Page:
1991 1992 1993 1994 1995 1996 1997 1998 1999 2000 Year

Figure 2. Number of papers published in the period 1991-2000 related to nanostructured materials. Data taken from EI Compendex.

Properties

Examples of probable applications

Ref.

Catalytic Long-life nanocatalysts Mechanical Strengthened and toughened polymers

Magnetic High-density storage elements, electromagnetic interference shielding materials Electric Low-cost conductive coatings, nonlinear resistors, electrostatic discharging filaments, electromagnetic interference shielding materials Optic Nonlinear optic materials, optical waveguides, photoelectric materials Thermal High thermal conductive materials, low-temperature sintered materials Others Sensors, biomimetic materials, wear-resisting materials, etc.

composites stated above. An ideal nanocomposite should be free of any agglomerates, should contain an optimum filler content, and should maintain at the same time the physic-ochemical characteristics of its individual components [27]. It is believed that the development of a mixing process for a stable, homogeneous dispersion of the nanophases is crucial for producing a uniform and void-free microstructure in polymer nanocomposites.

It is the aim of this chapter to provide a review of the main results achieved in the preparation and the mechanical behavior of nonlayered, nanoparticle-filled thermoplastic nanocomposites, as manufactured according to the first way (i) cited in the last paragraph. Thermosetting polymer-based composites, like nano-TiO2/epoxy [51], carbon nano-tube/epoxy [52], nano-SiO2/unsaturated polyester [53], and nano-SiO2/cycloaliphatic bisepoxide, with the use of an aqueous sodium silicate solution as a starting material [54], are excluded from the main concerns here. Instead, large-scale and low-cost production routes as well as a broad applicability of thermoplastic nanocomposites, intended to be used as structural materials, shall be considered. This can be achieved best by the employment of commercially available, nonlayered nanoparticles and by the use of blending techniques already widely used in the plastics industry.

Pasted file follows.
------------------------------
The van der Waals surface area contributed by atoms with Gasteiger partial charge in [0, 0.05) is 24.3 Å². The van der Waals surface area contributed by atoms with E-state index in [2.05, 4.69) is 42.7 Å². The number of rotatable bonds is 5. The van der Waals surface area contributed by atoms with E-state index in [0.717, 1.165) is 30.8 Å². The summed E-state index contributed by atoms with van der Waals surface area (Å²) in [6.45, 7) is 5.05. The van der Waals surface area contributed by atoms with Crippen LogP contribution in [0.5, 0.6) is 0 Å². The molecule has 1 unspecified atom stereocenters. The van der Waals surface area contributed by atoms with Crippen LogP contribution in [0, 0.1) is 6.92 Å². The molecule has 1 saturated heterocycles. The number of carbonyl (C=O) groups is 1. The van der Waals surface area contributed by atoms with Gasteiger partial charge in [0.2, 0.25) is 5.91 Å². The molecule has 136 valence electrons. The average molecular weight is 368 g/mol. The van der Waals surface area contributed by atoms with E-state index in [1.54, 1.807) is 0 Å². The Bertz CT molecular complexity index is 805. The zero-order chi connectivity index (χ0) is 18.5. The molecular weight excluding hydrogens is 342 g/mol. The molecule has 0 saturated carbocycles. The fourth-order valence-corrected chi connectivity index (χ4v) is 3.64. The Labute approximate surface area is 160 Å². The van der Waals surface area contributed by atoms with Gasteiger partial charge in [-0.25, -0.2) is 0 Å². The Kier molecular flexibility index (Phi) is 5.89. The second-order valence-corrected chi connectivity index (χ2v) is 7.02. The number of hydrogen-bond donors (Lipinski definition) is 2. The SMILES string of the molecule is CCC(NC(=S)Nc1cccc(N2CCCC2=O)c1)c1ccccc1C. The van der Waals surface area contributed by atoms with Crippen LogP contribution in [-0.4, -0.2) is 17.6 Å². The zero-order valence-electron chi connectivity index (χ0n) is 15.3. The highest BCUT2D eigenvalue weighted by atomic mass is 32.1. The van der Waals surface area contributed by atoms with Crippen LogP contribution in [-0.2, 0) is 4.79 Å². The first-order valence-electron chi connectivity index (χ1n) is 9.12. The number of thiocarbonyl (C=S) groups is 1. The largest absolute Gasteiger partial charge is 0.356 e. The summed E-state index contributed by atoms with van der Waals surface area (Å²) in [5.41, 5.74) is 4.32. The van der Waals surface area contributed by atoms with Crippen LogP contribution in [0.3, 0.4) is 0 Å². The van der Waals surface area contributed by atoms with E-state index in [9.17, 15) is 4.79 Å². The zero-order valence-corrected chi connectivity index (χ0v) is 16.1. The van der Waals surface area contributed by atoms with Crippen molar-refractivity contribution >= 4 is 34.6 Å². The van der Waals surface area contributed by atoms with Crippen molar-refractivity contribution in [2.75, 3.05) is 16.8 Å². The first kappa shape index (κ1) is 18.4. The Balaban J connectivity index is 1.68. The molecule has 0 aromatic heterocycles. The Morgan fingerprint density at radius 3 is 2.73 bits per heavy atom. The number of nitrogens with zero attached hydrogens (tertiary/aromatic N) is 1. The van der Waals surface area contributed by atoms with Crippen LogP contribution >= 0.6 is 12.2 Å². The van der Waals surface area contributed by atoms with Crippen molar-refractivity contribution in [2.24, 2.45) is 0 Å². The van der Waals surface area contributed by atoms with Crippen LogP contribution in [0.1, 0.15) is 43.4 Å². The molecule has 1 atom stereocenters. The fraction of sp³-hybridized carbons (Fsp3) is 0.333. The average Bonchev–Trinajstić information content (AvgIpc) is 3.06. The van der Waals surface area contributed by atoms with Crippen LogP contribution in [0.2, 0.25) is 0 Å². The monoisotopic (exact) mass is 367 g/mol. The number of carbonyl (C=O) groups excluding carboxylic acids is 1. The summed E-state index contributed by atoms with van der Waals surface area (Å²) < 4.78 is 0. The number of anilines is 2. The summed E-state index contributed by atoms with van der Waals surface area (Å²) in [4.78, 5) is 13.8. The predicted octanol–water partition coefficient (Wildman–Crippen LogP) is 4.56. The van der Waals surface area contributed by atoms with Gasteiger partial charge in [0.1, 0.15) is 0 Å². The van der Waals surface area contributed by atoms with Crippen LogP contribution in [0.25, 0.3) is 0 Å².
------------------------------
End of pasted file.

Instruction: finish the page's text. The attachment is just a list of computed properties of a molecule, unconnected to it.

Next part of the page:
From an examination of the literature, however, it was surprisingly found that works in this respect are relatively less documented. No global study of such systems has been carried out so far. Most of the papers dealing with thermoplastic systems as candidates for mechanical applications discuss intercalated and exfoliated (i.e., layered) nanocomposites. This phenomenon might be related to the shortcoming of the mixing dispersion method as characterized by the difficulties in (a) breaking up premade nanoparticle agglomerates, and (b) homogeneously arranging individual particles in a polymer matrix. Although great efforts have been made to solve these problems, techniques with sufficiently wide applicability are not yet available. As implied by the statistics in Figure 2, the development of nanocomposites and polymer nanocomposites is growing moderately, presenting a striking contrast to the case of nanoparticles. This means there is a real need for a revolutionary breakthrough in making and utilizing polymeric nanocomposites.